At BWI, one man's campaign to 'Travel With Dignity'

By Ashley Halsey III
Washington Post Staff Writer
Wednesday, November 24, 2010; 3:45 PM

Tall, trim and and meticulously dressed, his military bearing showing through his gray business suit, Jonathan Schaeffer on Wednesday set out to challenge the government that until very recently he defended.

With federal airport security officials using revealing scanners and "enhanced" pat-downs, Schaeffer says he's now defending the Constitution.

His table, with a sign that said "Travel With Dignity," was set up in the main concourse at Baltimore-Washington International Marshall Airport. A neat array of material protesting new security measures by the Transportation Security Administration was spread out: a pamphlet Schaeffer wrote describing the TSA's "manual groping of the genitals, breasts and buttocks" as part of the new pat-down; a petition in support of a congressional effort to curtail the TSA; copies of the Constitution; and a "complaint-compliment" form passengers could use to rate their TSA experience.

"We're calling the TSA's bluff on its policies," said Schaeffer, who said he recently left the Navy after six years as a language expert. "This is a nonpartisan issue."

He said his protest at BWI on Wednesday began as a discussion among friends on Facebook.

He got a permit from the airport for his table and set up in a designated spot. Though he knew of no one who planned to protest in the security line, he said he was encouraging people who were asked to go through the scanners to decline.

"But most of the people who are protesting this are choosing not to fly at all," he said.

Schaeffer said he was alarmed by a CBS poll two weeks ago that found 81 percent of the public didn't object to the scanners. A Washington Post-ABC News poll released this week found that nearly two-thirds of Americans support the use of the machines.

"That's a real risk for our civil rights," he said. "It's baffling to me that only 20 percent of the people really care."

Despite fears that unfamiliar new procedures, protests and the crush of holiday travelers would cause an airport mess, getting through security was a breeze at BWI after the rush to make breakfast-hour flights abated.

"I have my food; I have my water; I expected to stand in line for hours," said Judith Gilbert of Arlington as she arrived more than three hours early for a flight to Connecticut.

Fewer than two dozen people were making their way through security ahead of her, with some being directed to a new scanner but more heading through traditional metal detectors. Seven of the new scanners were in use at BWI, all of the type that uses radio waves rather than radiation.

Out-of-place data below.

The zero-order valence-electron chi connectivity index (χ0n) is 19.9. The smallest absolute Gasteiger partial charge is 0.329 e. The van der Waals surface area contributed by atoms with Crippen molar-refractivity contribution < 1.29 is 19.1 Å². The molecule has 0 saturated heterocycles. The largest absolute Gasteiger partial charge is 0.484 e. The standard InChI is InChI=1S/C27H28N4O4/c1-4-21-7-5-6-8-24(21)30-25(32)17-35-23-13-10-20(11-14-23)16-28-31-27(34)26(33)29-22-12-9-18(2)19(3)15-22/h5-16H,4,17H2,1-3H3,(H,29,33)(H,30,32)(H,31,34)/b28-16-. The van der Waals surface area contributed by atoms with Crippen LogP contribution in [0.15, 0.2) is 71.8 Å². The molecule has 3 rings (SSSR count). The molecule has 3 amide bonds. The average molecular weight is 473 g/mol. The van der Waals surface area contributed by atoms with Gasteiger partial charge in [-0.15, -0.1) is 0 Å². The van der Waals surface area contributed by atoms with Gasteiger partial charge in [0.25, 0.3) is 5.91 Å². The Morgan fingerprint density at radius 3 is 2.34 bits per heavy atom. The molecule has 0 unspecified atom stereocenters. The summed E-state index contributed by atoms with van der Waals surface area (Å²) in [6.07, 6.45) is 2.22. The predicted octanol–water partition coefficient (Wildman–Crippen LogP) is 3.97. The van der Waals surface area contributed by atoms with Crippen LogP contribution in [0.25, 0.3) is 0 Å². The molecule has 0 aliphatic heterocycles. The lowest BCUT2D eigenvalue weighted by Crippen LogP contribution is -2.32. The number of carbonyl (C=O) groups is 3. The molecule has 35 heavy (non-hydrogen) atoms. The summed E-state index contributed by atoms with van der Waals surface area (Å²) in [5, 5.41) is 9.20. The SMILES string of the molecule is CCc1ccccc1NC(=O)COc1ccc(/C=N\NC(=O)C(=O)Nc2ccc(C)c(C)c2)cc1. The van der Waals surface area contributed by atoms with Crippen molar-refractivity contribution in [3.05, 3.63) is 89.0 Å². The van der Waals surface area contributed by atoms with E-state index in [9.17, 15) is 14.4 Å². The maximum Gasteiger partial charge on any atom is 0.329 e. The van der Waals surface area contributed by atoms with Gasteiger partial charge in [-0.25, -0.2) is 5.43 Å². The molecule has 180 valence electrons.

"I went through the scanner two weeks ago, no problem," Gilbert said. "I believe we need to do the appropriate thing to keep the skies safe. If people have severe objections, they should take the train."

The man in a business suit who greeted Gilbert and ushered her into the lane was Robert G. Seasonwein, the TSA's lawyer at BWI.

"Everybody's walking up and saying 'Where are the crowds? Where is everyone?' " Seasonwein said. "There's about a 20 percent chance of going through the [scanner], and a lot of people are asking for it because it's quicker because the line's usually shorter."

More than 35,000 people passed through security at BWI on Tuesday, and airport spokesman Jonathan O. Dean said a slightly higher number was expected on Wednesday. He said that for all major holiday peak periods, the airport, the TSA and airlines have an "all hands on deck" policy to minimize delays.

Dean said there hadn't been any "opt-out" protests, and he didn't anticipate any, because "the majority of those traveling today bought their tickets months ago," before the movement to protest the new scanners and pat-downs surfaced.

One traveler who didn't care was Adam Trebach, a college student heading home to D.C. who had just stepped off a flight from St. Louis. "I didn't have to go through X-ray or pat-down," he said.

"I think people hear the term 'radiation' and overreact," Trebach said, referring to one type of the new scanners that uses radiation. "The evidence that it does damage is negligible. If it's no more than a cellphone's, then I could care less."

The radiation question, the revealing images produced by the scanners and the pat-downs that make contact with areas that Americans usually don't display on the beach have been the three major objections to TSA's new program.

And for some travelers, fact and fiction have mixed into a stew of confusion.

As Linda Kassab of Ellicot City rode the moving sidewalk toward the BWI parking garage, she turned to Louis Montanino, who had just arrived from Buffalo.

"I heard on the radio that they interviewed a person at Columbia University who said the radiation is a problem and can cause cancer," she said.

"There are two kinds of machines," Montanino replied. "One doesn't use radiation. I just read about it in the newspaper."

According to the TSA, "a person receives more radiation naturally each hour than from one screening."

Brian Gallagher, president of United Way Worldwide, passes through airports frequently and was waiting for his daughter to arrive from St. Louis on Wednesday.

"There's been an overreaction to this," he said. "I travel all the time, and I'd rather have more security than not."

While he sympathized with the privacy concerns some have raised, he said the more important issue is, "Does it work?"

"I've read that it doesn't detect certain plastics and liquids," Gallagher said. "If this whole [controversy] opens up a good debate on how we handle the whole security process, that's healthy."

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